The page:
Sixteen days before Ajit Pal Singh turned 28 in 1975, he captained India to their maiden – and so far the only – World Cup hockey triumph. On the 46th anniversary of that momentous title win, achieved after beating Pakistan 2-1 in a fast-paced final at Siaran Langsung Dari Stadium, Merdeka (Kuala Lumpur), 73-year-old Singh recently recalled the final and the celebrations that ensued.
Singh also vividly remembers the reception and felicitations that the team received in various cities on its return to India. The team played 10 exhibition matches at various places in the country and were felicitated wherever they went.
The MP Ganesh-led India had come close to winning the World Cup in 1973 as well, but lost to the Netherlands 2-4 on penalties in the final. Singh was a member of that team as well.
Here are excerpts of an interview that Singh gave on the 46th anniversary of India’s historic World Cup triumph.
How do you remember March 15, 1975?
On this date the best thing of my life happened – history was made. I get goosebumps recalling that day.
Do you remember distinctly what you did that day in Kuala Lumpur, from the time you woke up until the match?
Definitely. Winning a World Cup comes rarely in one’s life. I distinctly remember the match, the celebrations, where all we went after the triumph, how we returned to India.
At what stage during the World Cup did you realise that the Indian team was capable of winning the title?
It was after we beat Germany 3-1 in a Pool B league match. We had beaten England 2-1 in the first league game and drew 1-1 with Australia. And after blanking Ghana 7-0, we lost to Argentina 1-2. But in the last group league match, against Germany, we had to beat them to qualify for the semi-finals, as Australia was at six points and had we lost we would not have qualified for the semis.
How tough was the final against Pakistan?
It was a fast-paced match. We were in the field, playing, so we did not realise that. However, those who watched the game from the stands told us that it was a pacy game. The Pakistani team always had a strong forward line, and that team too was strong. We, however, defended very well against their forwards.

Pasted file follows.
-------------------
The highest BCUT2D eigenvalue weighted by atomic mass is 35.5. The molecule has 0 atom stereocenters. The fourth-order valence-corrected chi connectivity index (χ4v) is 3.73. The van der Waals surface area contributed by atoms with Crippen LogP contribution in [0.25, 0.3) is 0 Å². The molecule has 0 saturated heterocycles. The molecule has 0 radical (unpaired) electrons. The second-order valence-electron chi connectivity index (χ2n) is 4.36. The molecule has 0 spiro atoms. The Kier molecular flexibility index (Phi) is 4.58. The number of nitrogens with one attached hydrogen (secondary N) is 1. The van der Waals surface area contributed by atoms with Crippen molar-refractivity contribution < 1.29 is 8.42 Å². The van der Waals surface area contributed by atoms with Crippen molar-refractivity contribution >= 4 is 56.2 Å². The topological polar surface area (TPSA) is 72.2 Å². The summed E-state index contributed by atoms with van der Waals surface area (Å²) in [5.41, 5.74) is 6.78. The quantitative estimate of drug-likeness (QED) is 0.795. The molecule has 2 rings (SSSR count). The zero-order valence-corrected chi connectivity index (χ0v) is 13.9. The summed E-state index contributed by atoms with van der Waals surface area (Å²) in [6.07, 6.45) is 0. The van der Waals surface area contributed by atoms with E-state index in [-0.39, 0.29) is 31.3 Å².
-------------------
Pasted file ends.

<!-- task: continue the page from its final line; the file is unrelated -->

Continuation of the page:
How did you spend time between winning the final and till the time you went to sleep that day?
First, there was a celebration at the stadium. Then we returned to our team hotel. The atmosphere was different. Strictly speaking, there was no combined team celebration as such. Players were free to go wherever they wanted to; they went out with their friends and things like that. As you know, there were a lot of Indians living in Malaysia. Many of those Indians took the players to their either homes or clubs as part of the celebrations. One of my friends took me to the rooftop of a hotel where a few people were present. We opened the champagne there. By 10.30 pm or 11 pm, I returned to my hotel room. We were too tired after the final match. The next day again some people invited us, though I don’t remember the exact details now.
From Kuala Lumpur to we went to Singapore, where the Indian community, particularly the Punjabi community, organised a reception for the Indian team. We also went shopping there. Then we landed in Chennai, the home city of then Indian Hockey Federation president M.A.M. Ramaswamy (1974-1980), where there were celebrations in marketplaces and road shows for a couple of days. From Chennai, we came to Delhi where receptions were organised at several places, including the airport. We also met Prime Minister Indira Gandhi and other dignitaries, before the players left for their destinations.
Did the Indian players get any monetary reward for winning the World Cup?
Winning a World Cup is not a small achievement. We played 10 exhibition matches at various places after returning from Kuala Lumpur with the World Cup. They gave some amount of money to players. They should have commercialised hockey, like they did with cricket later. They didn’t move with the changing times. One example is the introduction of artificial turf for hockey in 1972. In India they installed the first artificial turf about 10 years later. In this interim period, we won the World Cup. Why didn’t they install it after the 1975 World Cup triumph?
Indian hockey players still don’t get match fees.
I would rather say that, all said and done, they are getting at least something now. Until some years ago, they wouldn’t get anything. When the team would come after winning something, they would only get shabashi (a pat on their backs) and officials would say “Well done, and now win the next tournament as well”. In my time – in the 1970s and the 1980s – players would be satisfied if they would land jobs by playing well. Also, in the 1970s and the 1980s, hockey was the No.1 sport of India and cricket was at No.2. But in the 1980s, cricket went up and up and hockey’s popularity went down.
Are the members of the 1975 getting together today to celebrate?
No, nothing as such. Until a few years ago, I used to invite players at my place for dinner etc.